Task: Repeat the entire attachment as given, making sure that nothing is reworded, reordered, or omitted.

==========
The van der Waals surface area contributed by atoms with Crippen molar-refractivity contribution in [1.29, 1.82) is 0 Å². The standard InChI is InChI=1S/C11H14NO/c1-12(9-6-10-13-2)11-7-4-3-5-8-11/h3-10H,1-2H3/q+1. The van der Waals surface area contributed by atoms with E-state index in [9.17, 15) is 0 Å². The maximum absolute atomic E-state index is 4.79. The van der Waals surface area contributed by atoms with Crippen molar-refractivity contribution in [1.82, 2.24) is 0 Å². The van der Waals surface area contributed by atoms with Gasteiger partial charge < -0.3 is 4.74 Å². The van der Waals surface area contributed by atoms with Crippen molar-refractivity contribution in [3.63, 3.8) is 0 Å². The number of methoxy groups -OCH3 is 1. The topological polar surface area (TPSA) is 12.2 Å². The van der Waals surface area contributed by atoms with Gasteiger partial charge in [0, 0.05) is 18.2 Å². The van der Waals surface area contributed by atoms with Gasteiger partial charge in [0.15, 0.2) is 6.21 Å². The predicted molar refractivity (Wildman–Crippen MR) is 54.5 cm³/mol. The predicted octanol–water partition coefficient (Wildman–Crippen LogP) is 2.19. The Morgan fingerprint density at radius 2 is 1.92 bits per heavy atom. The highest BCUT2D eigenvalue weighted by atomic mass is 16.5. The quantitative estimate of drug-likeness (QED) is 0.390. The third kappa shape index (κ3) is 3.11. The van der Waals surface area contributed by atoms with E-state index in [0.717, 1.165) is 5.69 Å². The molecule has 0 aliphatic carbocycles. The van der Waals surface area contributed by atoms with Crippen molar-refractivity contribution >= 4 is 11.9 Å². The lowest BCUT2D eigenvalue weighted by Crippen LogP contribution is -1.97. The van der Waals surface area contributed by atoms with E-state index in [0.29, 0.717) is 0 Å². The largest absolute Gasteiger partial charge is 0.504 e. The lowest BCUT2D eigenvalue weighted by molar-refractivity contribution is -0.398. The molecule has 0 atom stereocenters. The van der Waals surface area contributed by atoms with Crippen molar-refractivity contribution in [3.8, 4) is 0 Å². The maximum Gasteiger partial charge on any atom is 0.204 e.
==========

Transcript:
The van der Waals surface area contributed by atoms with Crippen molar-refractivity contribution in [1.29, 1.82) is 0 Å². The standard InChI is InChI=1S/C11H14NO/c1-12(9-6-10-13-2)11-7-4-3-5-8-11/h3-10H,1-2H3/q+1. The van der Waals surface area contributed by atoms with E-state index in [9.17, 15) is 0 Å². The maximum absolute atomic E-state index is 4.79. The van der Waals surface area contributed by atoms with Crippen molar-refractivity contribution in [1.82, 2.24) is 0 Å². The van der Waals surface area contributed by atoms with Gasteiger partial charge < -0.3 is 4.74 Å². The van der Waals surface area contributed by atoms with Crippen molar-refractivity contribution in [3.63, 3.8) is 0 Å². The number of methoxy groups -OCH3 is 1. The topological polar surface area (TPSA) is 12.2 Å². The van der Waals surface area contributed by atoms with Gasteiger partial charge in [0, 0.05) is 18.2 Å². The van der Waals surface area contributed by atoms with Gasteiger partial charge in [0.15, 0.2) is 6.21 Å². The predicted molar refractivity (Wildman–Crippen MR) is 54.5 cm³/mol. The predicted octanol–water partition coefficient (Wildman–Crippen LogP) is 2.19. The Morgan fingerprint density at radius 2 is 1.92 bits per heavy atom. The highest BCUT2D eigenvalue weighted by atomic mass is 16.5. The quantitative estimate of drug-likeness (QED) is 0.390. The third kappa shape index (κ3) is 3.11. The van der Waals surface area contributed by atoms with E-state index in [0.717, 1.165) is 5.69 Å². The molecule has 0 aliphatic carbocycles. The van der Waals surface area contributed by atoms with Crippen molar-refractivity contribution >= 4 is 11.9 Å². The lowest BCUT2D eigenvalue weighted by Crippen LogP contribution is -1.97. The van der Waals surface area contributed by atoms with E-state index in [0.29, 0.717) is 0 Å². The largest absolute Gasteiger partial charge is 0.504 e. The lowest BCUT2D eigenvalue weighted by molar-refractivity contribution is -0.398. The molecule has 0 atom stereocenters. The van der Waals surface area contributed by atoms with Crippen molar-refractivity contribution in [3.8, 4) is 0 Å². The maximum Gasteiger partial charge on any atom is 0.204 e.